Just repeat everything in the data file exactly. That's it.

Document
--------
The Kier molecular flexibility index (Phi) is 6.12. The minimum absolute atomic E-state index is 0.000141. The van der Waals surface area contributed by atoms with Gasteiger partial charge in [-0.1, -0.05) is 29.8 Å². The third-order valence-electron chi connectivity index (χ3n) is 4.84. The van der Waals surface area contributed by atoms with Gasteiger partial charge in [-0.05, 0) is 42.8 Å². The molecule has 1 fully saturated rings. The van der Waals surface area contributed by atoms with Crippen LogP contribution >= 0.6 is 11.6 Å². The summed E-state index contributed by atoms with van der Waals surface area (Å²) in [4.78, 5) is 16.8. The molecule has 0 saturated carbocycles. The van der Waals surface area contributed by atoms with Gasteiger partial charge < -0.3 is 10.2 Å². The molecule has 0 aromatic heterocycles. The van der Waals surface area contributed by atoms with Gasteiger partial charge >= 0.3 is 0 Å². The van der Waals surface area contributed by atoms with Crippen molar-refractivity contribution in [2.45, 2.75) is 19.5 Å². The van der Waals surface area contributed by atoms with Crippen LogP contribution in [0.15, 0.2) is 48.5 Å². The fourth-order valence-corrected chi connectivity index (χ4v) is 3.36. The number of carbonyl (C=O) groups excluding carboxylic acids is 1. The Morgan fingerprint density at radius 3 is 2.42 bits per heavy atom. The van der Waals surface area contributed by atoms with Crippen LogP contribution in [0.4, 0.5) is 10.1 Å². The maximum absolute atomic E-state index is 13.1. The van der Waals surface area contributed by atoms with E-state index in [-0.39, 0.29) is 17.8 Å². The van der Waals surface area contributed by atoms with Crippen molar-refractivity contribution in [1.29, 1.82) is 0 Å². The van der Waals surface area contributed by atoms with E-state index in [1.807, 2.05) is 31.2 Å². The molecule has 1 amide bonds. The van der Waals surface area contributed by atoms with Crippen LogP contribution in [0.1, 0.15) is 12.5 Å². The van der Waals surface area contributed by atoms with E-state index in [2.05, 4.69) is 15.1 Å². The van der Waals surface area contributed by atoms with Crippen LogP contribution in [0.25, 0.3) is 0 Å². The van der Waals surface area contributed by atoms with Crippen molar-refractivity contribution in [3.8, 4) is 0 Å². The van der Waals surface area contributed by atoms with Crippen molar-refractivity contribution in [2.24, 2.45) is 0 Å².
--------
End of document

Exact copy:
The Kier molecular flexibility index (Phi) is 6.12. The minimum absolute atomic E-state index is 0.000141. The van der Waals surface area contributed by atoms with Gasteiger partial charge in [-0.1, -0.05) is 29.8 Å². The third-order valence-electron chi connectivity index (χ3n) is 4.84. The van der Waals surface area contributed by atoms with Gasteiger partial charge in [-0.05, 0) is 42.8 Å². The molecule has 1 fully saturated rings. The van der Waals surface area contributed by atoms with Crippen LogP contribution >= 0.6 is 11.6 Å². The summed E-state index contributed by atoms with van der Waals surface area (Å²) in [4.78, 5) is 16.8. The molecule has 0 saturated carbocycles. The van der Waals surface area contributed by atoms with Gasteiger partial charge < -0.3 is 10.2 Å². The molecule has 0 aromatic heterocycles. The van der Waals surface area contributed by atoms with Gasteiger partial charge >= 0.3 is 0 Å². The van der Waals surface area contributed by atoms with Crippen molar-refractivity contribution in [2.45, 2.75) is 19.5 Å². The van der Waals surface area contributed by atoms with Crippen LogP contribution in [0.15, 0.2) is 48.5 Å². The fourth-order valence-corrected chi connectivity index (χ4v) is 3.36. The number of carbonyl (C=O) groups excluding carboxylic acids is 1. The Morgan fingerprint density at radius 3 is 2.42 bits per heavy atom. The van der Waals surface area contributed by atoms with Crippen LogP contribution in [0.4, 0.5) is 10.1 Å². The maximum absolute atomic E-state index is 13.1. The van der Waals surface area contributed by atoms with E-state index in [-0.39, 0.29) is 17.8 Å². The van der Waals surface area contributed by atoms with Crippen molar-refractivity contribution in [1.29, 1.82) is 0 Å². The van der Waals surface area contributed by atoms with E-state index in [1.807, 2.05) is 31.2 Å². The molecule has 1 amide bonds. The van der Waals surface area contributed by atoms with Crippen LogP contribution in [0.1, 0.15) is 12.5 Å². The van der Waals surface area contributed by atoms with E-state index in [2.05, 4.69) is 15.1 Å². The van der Waals surface area contributed by atoms with Crippen LogP contribution in [0.25, 0.3) is 0 Å². The van der Waals surface area contributed by atoms with Crippen molar-refractivity contribution in [3.8, 4) is 0 Å². The van der Waals surface area contributed by atoms with Crippen molar-refractivity contribution in [2.24, 2.45) is 0 Å².